The other day I was having lunch with my friend Katie and talking about local adventures, when she referenced Stebbins Cold Canyon Reserve. She assumed I knew the hike, and I was too embarrassed to come clean about the fact that I’d never been to the area despite living in Davis for quite a few years while in my 20s. After this conversation, I knew it was time to get over there and check out the nature reserve managed by UC Davis, which is the closest natural setting where you can gain elevation (and hence views) around the otherwise flatlands of California’s central valley.
So, this past weekend I embarked on the 30 minute drive to the trailhead with my hiking partner Matt (who backpacked with me in Big Sur earlier this month). As we made our way along county roads, through the town of Winters (population about 6000), and along the Putah creek, the terrain became ever so slightly hillier and the effects of the water source on vegetation were evident. When we arrived at Cold Canyon we found a nearly full parking area, so many people were enjoying the reserve.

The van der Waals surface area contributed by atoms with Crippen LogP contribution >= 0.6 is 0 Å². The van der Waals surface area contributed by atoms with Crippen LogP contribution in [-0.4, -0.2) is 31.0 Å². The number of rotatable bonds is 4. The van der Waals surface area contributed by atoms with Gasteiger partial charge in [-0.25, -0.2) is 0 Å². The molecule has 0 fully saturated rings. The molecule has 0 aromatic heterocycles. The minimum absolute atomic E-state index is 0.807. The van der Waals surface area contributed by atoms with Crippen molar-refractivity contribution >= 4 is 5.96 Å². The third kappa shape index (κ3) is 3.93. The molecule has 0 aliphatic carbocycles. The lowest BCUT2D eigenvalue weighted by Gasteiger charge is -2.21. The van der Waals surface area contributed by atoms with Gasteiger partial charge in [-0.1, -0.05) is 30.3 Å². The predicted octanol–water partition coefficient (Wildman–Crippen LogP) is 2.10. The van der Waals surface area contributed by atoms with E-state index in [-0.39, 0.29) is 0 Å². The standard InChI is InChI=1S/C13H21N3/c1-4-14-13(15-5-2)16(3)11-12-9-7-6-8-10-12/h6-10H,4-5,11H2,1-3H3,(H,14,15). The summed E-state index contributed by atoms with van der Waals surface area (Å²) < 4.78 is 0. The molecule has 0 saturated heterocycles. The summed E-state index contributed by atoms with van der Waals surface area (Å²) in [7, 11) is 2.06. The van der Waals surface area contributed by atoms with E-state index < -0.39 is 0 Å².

We decided on the Blue Ridge trail, a 5 mile loop that is described as challenging. I can imagine in the hot summer sun it would be brutal, but in late October the weather was beautiful and the difficulty level seemed very reasonable.
The whole time we were hiking I was pleasantly surprised by the beauty I was experiencing: the abundance and variety of trees, the rock outcroppings, and the views of Lake Berryessa. California as a whole is so incredibly beautiful with its iconic Yosemite waterfalls, huge redwood trees, intimidating mountain ranges, and parched deserts. But, I don’t live near those things. The value in this area of California is more subtle and gentle, and it’s a good wakeup call to remember that such things exist within reach.